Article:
—is to really put the burden of responsibility back onto the student and to make them constantly aware that they are the ones that are controlling their futures, not the teacher, contrary to what the overall education system of the world would have you believe. And I do mean all education, because they are all the same, they are just speaking different languages.
A Basic Philosophy to Carry with You Throughout Your Teaching Career – This Will Save you Big Time!
Work smart, not hard. I am constantly learning this lesson and every day I’m meeting more and more people who have learned to do the same, even better than me! And if you happen to be one of these types of people, we should meet for coffee, and bring them because we should all share information. You know I need it.
Because as much as I have enjoyed teaching, I don’t want to do it until I croak. Do you?
I want to be able to enjoy life instead of constantly being on someone else’s hamster wheel. Unless that hamster wheel belongs to a hot supermodel, I’d rather be sipping coconuts under a palm tree in Vietnam.
Life is just too short, folks.
Private lessons can be a drain, but they don’t have to be. To make it less stressful, give homework, always link activities to what it is that the student wants to learn for their own goals, and always ask them repeatedly what they want, at different points in the semester.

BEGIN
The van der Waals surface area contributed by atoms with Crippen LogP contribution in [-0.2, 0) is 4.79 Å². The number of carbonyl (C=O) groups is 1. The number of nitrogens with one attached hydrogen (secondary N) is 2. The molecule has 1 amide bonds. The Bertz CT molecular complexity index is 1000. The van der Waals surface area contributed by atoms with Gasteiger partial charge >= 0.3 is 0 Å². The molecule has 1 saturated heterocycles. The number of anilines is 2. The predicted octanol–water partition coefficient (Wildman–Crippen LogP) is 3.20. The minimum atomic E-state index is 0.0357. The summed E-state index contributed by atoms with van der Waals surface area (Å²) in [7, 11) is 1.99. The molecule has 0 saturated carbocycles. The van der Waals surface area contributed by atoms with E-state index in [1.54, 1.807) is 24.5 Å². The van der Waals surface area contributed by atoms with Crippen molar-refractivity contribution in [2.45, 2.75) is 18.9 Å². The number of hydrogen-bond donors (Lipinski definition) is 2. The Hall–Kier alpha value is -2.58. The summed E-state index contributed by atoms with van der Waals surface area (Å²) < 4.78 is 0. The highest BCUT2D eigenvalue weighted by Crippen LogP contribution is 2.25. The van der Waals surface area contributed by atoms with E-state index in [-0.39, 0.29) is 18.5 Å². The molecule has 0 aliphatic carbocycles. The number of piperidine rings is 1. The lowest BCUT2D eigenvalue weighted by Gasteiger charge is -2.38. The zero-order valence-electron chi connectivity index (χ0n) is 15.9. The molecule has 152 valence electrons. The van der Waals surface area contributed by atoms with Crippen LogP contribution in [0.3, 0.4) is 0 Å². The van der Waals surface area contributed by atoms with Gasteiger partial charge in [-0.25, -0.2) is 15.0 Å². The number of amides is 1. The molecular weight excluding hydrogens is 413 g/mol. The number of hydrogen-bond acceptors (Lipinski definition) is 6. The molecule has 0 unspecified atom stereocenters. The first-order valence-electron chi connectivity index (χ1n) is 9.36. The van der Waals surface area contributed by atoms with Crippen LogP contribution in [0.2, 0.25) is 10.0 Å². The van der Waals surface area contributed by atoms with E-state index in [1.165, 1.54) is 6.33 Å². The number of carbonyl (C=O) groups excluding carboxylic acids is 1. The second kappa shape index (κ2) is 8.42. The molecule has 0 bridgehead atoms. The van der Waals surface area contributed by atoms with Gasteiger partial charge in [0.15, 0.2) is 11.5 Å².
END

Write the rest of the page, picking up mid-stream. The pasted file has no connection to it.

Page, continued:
Here are some great questions for you to consider asking your students:
What else do you want to learn?
What are you going through right now that we can go over?
Did you do the homework?
Who let the dogs out? Really I need to know. It’s been too long.
Most importantly, always make the relationship a partnership, a collaboration, rather than something adversarial or even worse, you being the disseminator of knowledge because that’s just exhausting. And you don’t want to burnout before getting that long awaited tan under a palm tree, do you? Just make sure you put on a little sunscreen, I’d hate for you to get burned.
About Todd Persaud
TEFL Teacher, Author & Horror Musical Writer
TEFL teacher by day, horror musical writer by night; Todd Persaud escaped the glamour and bright lights of New York City, in the pursuit of adventure, romance and some money to make it all possible.
For safety during his foreign adventures, Todd equipped himself with a M.A. in Forensic Psychology, a B.A. in Criminology and a MA in Applied Sociology. These along with his BFA from New School University gave Todd a fighting chance to deal with students in five different countries so far.
These colourful experiences and dry, yet helpful insights about teaching English abroad can now be enjoyed in his new book: The TEFL Re-education Program: Your Satirical Journey